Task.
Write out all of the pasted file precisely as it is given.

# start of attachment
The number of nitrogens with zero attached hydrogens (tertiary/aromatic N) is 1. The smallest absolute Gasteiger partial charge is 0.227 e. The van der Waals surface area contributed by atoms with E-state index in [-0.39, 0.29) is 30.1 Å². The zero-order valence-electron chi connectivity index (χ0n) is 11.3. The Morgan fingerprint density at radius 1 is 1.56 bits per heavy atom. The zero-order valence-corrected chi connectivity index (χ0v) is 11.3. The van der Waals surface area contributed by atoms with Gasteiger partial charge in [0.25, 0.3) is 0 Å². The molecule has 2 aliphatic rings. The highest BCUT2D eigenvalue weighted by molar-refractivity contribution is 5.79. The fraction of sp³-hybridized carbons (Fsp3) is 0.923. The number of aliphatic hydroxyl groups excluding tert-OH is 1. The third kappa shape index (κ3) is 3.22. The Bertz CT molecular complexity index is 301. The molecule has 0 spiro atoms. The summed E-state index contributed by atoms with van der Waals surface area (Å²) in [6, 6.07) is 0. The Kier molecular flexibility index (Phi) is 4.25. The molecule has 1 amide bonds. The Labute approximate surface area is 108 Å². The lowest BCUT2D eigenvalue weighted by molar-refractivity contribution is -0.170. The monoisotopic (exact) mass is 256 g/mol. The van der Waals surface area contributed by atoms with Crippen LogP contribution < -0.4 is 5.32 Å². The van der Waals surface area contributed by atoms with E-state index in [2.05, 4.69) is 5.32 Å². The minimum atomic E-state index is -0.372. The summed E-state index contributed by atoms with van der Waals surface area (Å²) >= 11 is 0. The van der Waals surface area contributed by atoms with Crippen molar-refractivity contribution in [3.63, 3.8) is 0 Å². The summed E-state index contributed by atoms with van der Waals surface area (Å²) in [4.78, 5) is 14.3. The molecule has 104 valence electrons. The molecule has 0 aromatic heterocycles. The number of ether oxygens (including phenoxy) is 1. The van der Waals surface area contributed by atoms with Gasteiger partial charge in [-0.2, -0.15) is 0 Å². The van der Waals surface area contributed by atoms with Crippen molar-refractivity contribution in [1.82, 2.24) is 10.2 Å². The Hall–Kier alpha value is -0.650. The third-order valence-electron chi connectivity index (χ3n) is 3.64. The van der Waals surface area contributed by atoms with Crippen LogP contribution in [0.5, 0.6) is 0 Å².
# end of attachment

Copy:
The number of nitrogens with zero attached hydrogens (tertiary/aromatic N) is 1. The smallest absolute Gasteiger partial charge is 0.227 e. The van der Waals surface area contributed by atoms with E-state index in [-0.39, 0.29) is 30.1 Å². The zero-order valence-electron chi connectivity index (χ0n) is 11.3. The Morgan fingerprint density at radius 1 is 1.56 bits per heavy atom. The zero-order valence-corrected chi connectivity index (χ0v) is 11.3. The van der Waals surface area contributed by atoms with Gasteiger partial charge in [0.25, 0.3) is 0 Å². The molecule has 2 aliphatic rings. The highest BCUT2D eigenvalue weighted by molar-refractivity contribution is 5.79. The fraction of sp³-hybridized carbons (Fsp3) is 0.923. The number of aliphatic hydroxyl groups excluding tert-OH is 1. The third kappa shape index (κ3) is 3.22. The Bertz CT molecular complexity index is 301. The molecule has 0 spiro atoms. The summed E-state index contributed by atoms with van der Waals surface area (Å²) in [6, 6.07) is 0. The Kier molecular flexibility index (Phi) is 4.25. The molecule has 1 amide bonds. The Labute approximate surface area is 108 Å². The lowest BCUT2D eigenvalue weighted by molar-refractivity contribution is -0.170. The monoisotopic (exact) mass is 256 g/mol. The van der Waals surface area contributed by atoms with Crippen LogP contribution < -0.4 is 5.32 Å². The van der Waals surface area contributed by atoms with E-state index in [2.05, 4.69) is 5.32 Å². The minimum atomic E-state index is -0.372. The summed E-state index contributed by atoms with van der Waals surface area (Å²) >= 11 is 0. The van der Waals surface area contributed by atoms with Crippen molar-refractivity contribution in [3.63, 3.8) is 0 Å². The summed E-state index contributed by atoms with van der Waals surface area (Å²) in [4.78, 5) is 14.3. The molecule has 104 valence electrons. The molecule has 0 aromatic heterocycles. The number of ether oxygens (including phenoxy) is 1. The van der Waals surface area contributed by atoms with Gasteiger partial charge in [-0.2, -0.15) is 0 Å². The van der Waals surface area contributed by atoms with Crippen molar-refractivity contribution in [1.82, 2.24) is 10.2 Å². The Hall–Kier alpha value is -0.650. The third-order valence-electron chi connectivity index (χ3n) is 3.64. The van der Waals surface area contributed by atoms with Crippen LogP contribution in [0.5, 0.6) is 0 Å².